Monday, December 31, 2007

Christmas tamales

Here in Costa Rica, no Christmas celebration is complete without the requisite Christmas tamales. If you've had tamales, but not Costa Rican ones, they're definitely...different! Having spent many, many years in California, I personally prefer the Mexican version, but Costa Ricans (obviously) think theirs are better. In lieu of corn husks, Costa Ricans use plantain or banana leaves to wrap them, and they are not as dry as the Mexican ones, either. A little on the squishy side. Here, also, they pretty much always come in a pair, or piña.

The first time I had one was at my mother-in-law's house, way back in the days before she was my mother-in-law. I thought it was the most disgusting thing I had ever tasted! They sort of grew on me, I guess, because now I have to have at least one for Christmas. And, now that my palate is a bit more refined in the Costa Rican tamale arena, I can admit that my MIL's tamales are a lot better than others I've had. Usually, she makes dozens upon dozens of them, and we have tamales well into (our) winter (which hits around May-June). This year, though, the corn for the masa was not to be found in large quantity, so I ate the last tamale today. And it's not even January first. That is sort of strange.

Here is esposo's "New Costa Rican Cuisine" tamale recipe. I don't think he would mind. If he does, oh well, he's up on a mountain and can't really complain, can he?

Cassava and veggie tamales
Serving suggestion is two tamales with coleslaw and fried plantains.

  • 2 lbs fresh raw cassava root (yucca, tapioca) peeled and chopped
  • 1/4 cup corn flour
  • 1/4 cup grated Parmesan cheese
  • 12 plantain or banana leaves pieces, tender, and about 8’ wide
  • 1 tbsp cold water
  • salt to taste
  • 2 avocados
Veggie Medley:
  • 3 tbsp olive oil
  • 1 green onion, chopped
  • 1 red pepper, finely chopped
  • 2 garlic cloves, finely chopped
  • 1 small size carrot, cubed
  • 1 ear of sweet corn on the cob, grated
  • 100 g fresh heart of palm, chopped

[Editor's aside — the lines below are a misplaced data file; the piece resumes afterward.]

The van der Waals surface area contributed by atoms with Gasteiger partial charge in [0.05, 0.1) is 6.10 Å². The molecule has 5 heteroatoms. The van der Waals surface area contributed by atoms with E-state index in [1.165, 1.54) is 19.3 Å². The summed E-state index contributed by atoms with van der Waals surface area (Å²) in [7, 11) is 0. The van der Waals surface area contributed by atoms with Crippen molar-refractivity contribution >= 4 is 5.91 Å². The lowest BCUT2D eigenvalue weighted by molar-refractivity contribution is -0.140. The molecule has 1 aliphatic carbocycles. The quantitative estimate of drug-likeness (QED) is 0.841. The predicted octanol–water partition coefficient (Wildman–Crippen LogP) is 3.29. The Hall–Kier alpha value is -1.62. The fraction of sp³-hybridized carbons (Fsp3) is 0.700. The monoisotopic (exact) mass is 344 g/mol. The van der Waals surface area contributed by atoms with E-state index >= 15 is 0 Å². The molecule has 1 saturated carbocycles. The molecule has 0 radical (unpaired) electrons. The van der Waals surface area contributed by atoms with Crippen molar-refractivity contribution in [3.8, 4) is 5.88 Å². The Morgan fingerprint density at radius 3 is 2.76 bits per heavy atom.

• 100 g butternut squash, cubed
  • 1 tbsp curry powder
  • 1/4 cup quality stock or broth
  • Salt and pepper to taste
1. In a large pot bring 1 quart of water and the cassava to a boil; then simmer until the root is spongy but not too soft. Drain and cool.
2. Grate it coarsely and combine with the flour, cheese, water, and salt. Reserve.
3. For the picadillo, start by sautéing onion and garlic in olive oil at medium heat for 3 minutes.
4. Add the vegetables, curry, and stock and sauté until fork tender. Add salt and pepper to taste. Reserve.
5. Cut the banana leaves in 8" pieces and clean them with a wet towel. Lightly “toast” them over the flame until soft.
6. Form ten pieces shaped like balls with the dough and set on top of each banana leave.
7. Top with the vegetable medley and wrap carefully lengthwise then folding over the other two sides and laying it with the flat part facing up. Let rest for at least 15 minutes.
8. When finished tie them up together in pairs using twine.
9. Cook by steaming them for at least 10 minutes over water and let the remaining ones lay on a counter at room temperature overnight. Refrigerate after that up to a week or freeze up to three months.
10. Serve by removing from the banana leaf or cutting open in half or diagonally and topped by the fanned avocado and the coleslaw and fried plantain on the side.

Makes 12 tamales

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